Syphilis Symptoms in Women
Melissa Conrad Stöppler, MD
Melissa Conrad Stöppler, MD
Melissa Conrad Stöppler, MD, is a U.S. board-certified Anatomic Pathologist with subspecialty training in the fields of Experimental and Molecular Pathology. Dr. Stöppler's educational background includes a BA with Highest Distinction from the University of Virginia and an MD from the University of North Carolina. She completed residency training in Anatomic Pathology at Georgetown University followed by subspecialty fellowship training in molecular diagnostics and experimental pathology.
Doctor's View on Syphilis Symptoms in Women
Comment by by Melissa Conrad Stöppler, MD
Early stage syphilis symptoms
The first symptom of syphilis is an ulcer or chancre that develops 10 to 90 days after the infection has occurred. The average time until the development of the ulcer is 21 days. The ulcer is painless and can occur in the mouth or on the genital organs. The ulcer contains the bacteria responsible for syphilis and the infection can be spread by contact with the ulcer.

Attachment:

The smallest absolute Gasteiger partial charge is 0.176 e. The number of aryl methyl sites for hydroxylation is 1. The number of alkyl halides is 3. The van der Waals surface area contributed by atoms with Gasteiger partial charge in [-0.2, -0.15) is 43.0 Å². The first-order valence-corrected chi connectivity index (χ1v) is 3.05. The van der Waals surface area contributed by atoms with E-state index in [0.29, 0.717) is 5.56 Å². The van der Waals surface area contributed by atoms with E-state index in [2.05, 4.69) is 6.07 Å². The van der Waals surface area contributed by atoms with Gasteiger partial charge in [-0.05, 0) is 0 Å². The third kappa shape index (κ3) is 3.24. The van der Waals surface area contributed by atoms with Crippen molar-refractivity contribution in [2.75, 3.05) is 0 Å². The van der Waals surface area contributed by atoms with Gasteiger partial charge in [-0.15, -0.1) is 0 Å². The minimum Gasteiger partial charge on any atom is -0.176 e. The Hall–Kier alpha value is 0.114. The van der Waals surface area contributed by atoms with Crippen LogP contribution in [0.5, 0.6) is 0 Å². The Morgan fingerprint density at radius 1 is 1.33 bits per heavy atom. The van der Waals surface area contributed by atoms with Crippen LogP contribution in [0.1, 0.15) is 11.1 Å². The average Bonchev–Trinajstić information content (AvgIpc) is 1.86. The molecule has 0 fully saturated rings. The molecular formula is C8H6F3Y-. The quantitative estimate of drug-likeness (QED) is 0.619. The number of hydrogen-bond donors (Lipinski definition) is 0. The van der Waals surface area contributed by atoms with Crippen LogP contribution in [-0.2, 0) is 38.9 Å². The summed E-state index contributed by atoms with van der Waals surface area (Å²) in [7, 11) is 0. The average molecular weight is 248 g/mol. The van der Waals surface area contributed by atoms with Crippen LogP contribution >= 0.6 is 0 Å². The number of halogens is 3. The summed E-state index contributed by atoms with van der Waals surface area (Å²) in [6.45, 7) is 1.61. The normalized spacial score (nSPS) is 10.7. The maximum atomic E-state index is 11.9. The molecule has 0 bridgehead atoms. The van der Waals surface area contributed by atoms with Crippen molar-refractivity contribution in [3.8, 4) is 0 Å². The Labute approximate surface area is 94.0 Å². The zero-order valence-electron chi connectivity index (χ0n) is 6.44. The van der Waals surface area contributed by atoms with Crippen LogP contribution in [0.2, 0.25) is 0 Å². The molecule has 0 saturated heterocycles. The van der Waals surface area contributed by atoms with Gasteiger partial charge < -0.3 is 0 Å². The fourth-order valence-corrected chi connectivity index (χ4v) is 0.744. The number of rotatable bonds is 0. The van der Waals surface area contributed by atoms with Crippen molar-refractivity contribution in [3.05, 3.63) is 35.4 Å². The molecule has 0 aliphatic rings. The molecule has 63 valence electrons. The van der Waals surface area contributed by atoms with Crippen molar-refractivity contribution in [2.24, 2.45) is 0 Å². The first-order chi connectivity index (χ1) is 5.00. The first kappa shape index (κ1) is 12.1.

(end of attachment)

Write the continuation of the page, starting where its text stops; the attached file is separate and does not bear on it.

Treatment with antibiotics can cure the infection, and in some women, the infection will go away on its own even if untreated. But about 25% of women will go on to develop the next stage of syphilis. Secondary syphilis develops weeks to months after the primary infection. Symptoms at this stage last from 4 to 6 weeks and can vary. One characteristic symptom is a skin rash that does not itch and usually is seen on the soles of the feet or the palms of the hands. The rash can be faint and hard to notice. Other symptoms of secondary syphilis can include white patches in the nose, mouth, and vagina. Sore throat, fever, headaches, hair loss, and sores on the genitals that resemble genital warts may also be present.
Some women will go on to develop the third stage of syphilis. Tertiary, or third stage, syphilis, develops years after the initial infection -- up to 20 years or more in many people. At this stage, syphilis is no longer contagious. Tertiary syphilis involves the formation of tissue masses called gummas in different organs. Complications of tertiary syphilis can include problems with the nervous system (manifested by varying symptoms like deafness, confusion, stroke, weakness, or problems with sensation) and abnormal distension of the aorta. Tertiary syphilis can cause severe damage to multiple organ systems and even be life threatening. Damage to the eyes can lead to loss of sight.
Antiobiotics, primarily penicillin, are very effective in treating syphilis.
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Last Editorial Review: 8/9/2013 2:29:58 PM